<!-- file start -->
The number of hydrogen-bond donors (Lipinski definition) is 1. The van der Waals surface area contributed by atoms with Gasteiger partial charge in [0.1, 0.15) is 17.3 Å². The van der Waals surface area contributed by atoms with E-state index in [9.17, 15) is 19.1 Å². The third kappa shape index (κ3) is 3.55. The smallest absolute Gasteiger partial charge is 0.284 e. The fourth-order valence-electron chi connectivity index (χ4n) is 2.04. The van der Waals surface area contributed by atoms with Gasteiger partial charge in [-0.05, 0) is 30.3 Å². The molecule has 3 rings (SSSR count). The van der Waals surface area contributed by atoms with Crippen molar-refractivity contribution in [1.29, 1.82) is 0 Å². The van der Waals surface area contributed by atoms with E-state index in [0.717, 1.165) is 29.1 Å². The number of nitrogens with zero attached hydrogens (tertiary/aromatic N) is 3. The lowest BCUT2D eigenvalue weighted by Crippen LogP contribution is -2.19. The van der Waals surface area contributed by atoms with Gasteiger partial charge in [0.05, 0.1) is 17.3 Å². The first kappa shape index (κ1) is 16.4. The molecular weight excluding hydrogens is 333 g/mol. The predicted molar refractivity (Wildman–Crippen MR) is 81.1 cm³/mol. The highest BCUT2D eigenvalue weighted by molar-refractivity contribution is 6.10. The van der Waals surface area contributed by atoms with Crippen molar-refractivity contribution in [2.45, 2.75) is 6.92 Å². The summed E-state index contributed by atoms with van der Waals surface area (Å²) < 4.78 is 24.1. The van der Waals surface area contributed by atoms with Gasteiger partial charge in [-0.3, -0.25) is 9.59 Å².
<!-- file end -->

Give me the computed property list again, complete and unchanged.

The number of hydrogen-bond donors (Lipinski definition) is 1. The van der Waals surface area contributed by atoms with Gasteiger partial charge in [0.1, 0.15) is 17.3 Å². The van der Waals surface area contributed by atoms with E-state index in [9.17, 15) is 19.1 Å². The third kappa shape index (κ3) is 3.55. The smallest absolute Gasteiger partial charge is 0.284 e. The fourth-order valence-electron chi connectivity index (χ4n) is 2.04. The van der Waals surface area contributed by atoms with Gasteiger partial charge in [-0.05, 0) is 30.3 Å². The molecule has 3 rings (SSSR count). The van der Waals surface area contributed by atoms with Crippen molar-refractivity contribution in [1.29, 1.82) is 0 Å². The van der Waals surface area contributed by atoms with E-state index in [0.717, 1.165) is 29.1 Å². The number of nitrogens with zero attached hydrogens (tertiary/aromatic N) is 3. The lowest BCUT2D eigenvalue weighted by Crippen LogP contribution is -2.19. The van der Waals surface area contributed by atoms with Gasteiger partial charge in [0.05, 0.1) is 17.3 Å². The first kappa shape index (κ1) is 16.4. The molecular weight excluding hydrogens is 333 g/mol. The predicted molar refractivity (Wildman–Crippen MR) is 81.1 cm³/mol. The highest BCUT2D eigenvalue weighted by molar-refractivity contribution is 6.10. The van der Waals surface area contributed by atoms with Crippen molar-refractivity contribution in [2.45, 2.75) is 6.92 Å². The summed E-state index contributed by atoms with van der Waals surface area (Å²) < 4.78 is 24.1. The van der Waals surface area contributed by atoms with Gasteiger partial charge in [-0.3, -0.25) is 9.59 Å².